The winter blues aren’t just in your head. Many people suffer from Seasonal Affective Disorder (SAD). It’s a type of seasonal depression that occurs when the amount of daylight gets shorter. However, the impact of SAD differs.
Some people reported difficulty in managing their day-to-day tasks while others withdraw completely from loved ones, suffering major work and life setbacks. The early symptoms are subtle, but they include increased fatigue, decreased energy and sweet cravings.
Short Days, Long Nights: Why Having the Winter Blues is Not Your Fault
If you deal with SAD, it’s important not to feel embarrassed at being so impacted by nature. The winter blues is a natural and common reaction. Instead, recognize the early signs, so you can combat the blues with meditation and mindfulness. Some people report that spirituality and simple living can help, too. So, read on to get some helpful tools to cope with seasonal depression.
Up Your Aerobic Exercise to Up Your Moods
A brisk walk through the park during the scant daylight hours will help reduce your anxiety and stress while enhancing your mood. And if you can’t get outdoors, a yoga retreat in a sunny, warm room can do wonders as a mid-season pick-up.
Meditate to Increase Your Serotonin Levels
The leading theory behind the cause of SAD in humans is a disruption in the pineal gland. However, transcendental meditation can step in where this disruption occurs to naturally increase serotonin levels. So meditate to alleviate the impacts of winter blues and restlessness.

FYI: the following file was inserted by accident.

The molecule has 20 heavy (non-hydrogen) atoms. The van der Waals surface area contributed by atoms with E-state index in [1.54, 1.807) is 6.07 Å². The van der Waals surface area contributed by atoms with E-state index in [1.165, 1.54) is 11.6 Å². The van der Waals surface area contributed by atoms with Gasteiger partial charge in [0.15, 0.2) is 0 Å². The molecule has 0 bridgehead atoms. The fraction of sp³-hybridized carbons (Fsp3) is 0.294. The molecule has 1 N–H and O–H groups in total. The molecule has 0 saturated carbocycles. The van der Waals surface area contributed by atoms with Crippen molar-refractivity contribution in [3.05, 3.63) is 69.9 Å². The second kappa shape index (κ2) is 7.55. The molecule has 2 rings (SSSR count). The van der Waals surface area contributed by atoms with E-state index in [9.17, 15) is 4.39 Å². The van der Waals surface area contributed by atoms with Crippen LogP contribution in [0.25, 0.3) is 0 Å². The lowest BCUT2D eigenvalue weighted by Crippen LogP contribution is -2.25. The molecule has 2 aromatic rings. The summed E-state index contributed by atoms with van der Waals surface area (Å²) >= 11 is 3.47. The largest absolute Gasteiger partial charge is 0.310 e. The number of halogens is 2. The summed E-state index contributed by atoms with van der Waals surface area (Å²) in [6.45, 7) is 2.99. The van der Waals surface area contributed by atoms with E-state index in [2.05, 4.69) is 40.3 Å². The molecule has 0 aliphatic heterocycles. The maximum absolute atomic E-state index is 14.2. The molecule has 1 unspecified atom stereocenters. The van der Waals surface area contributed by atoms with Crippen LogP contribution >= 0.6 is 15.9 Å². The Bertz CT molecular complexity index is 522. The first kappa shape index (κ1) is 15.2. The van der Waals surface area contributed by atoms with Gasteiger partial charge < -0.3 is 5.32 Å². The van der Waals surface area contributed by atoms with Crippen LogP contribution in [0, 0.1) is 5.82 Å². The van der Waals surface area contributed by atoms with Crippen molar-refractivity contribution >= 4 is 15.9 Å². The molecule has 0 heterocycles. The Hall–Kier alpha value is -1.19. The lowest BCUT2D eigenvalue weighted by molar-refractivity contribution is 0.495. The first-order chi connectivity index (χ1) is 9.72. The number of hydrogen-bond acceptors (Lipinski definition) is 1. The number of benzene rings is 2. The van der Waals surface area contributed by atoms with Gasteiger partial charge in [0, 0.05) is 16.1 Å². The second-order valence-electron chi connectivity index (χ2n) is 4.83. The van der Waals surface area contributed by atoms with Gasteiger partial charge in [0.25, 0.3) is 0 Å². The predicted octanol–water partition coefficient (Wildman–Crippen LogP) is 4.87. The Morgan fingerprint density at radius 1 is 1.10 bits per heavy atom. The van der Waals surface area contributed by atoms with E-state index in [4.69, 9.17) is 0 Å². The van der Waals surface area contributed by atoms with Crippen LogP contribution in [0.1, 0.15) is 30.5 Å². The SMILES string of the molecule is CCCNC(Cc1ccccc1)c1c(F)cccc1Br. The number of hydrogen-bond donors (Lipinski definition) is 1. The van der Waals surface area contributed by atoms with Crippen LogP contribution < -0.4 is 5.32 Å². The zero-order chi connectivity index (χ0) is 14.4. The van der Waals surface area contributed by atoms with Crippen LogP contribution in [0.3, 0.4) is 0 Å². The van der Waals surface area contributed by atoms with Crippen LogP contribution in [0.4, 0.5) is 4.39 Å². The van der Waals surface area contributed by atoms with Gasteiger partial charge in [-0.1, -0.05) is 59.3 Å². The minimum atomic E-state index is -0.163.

Say No to Junk Food and Yes to a Better Disposition
It is tempting to gorge on high-impact carbs like pure sugars, pasta and potatoes when you have the winter blues. And although they can provide a temporary high, it ultimately leads to a release in insulin and a drop in blood sugar. But that only leads to more junk food cravings.
This yo-yo pattern not only impacts your mental and physical activity levels but it also frequently leads to weight gain and all the stresses associated with it. So, to protect your brain chemistry, metabolism, and blood sugar opt for nutritious, unprocessed foods.
Remember, if you suffer from the winter blues, don’t let anyone tell you to “just get over it.” The winter blues, also known as SAD, are real. Most people have to jump over real hurdles to overcome the intense sadness and tiredness of seasonal depression. But, with the help of these tips, you can feel better in time.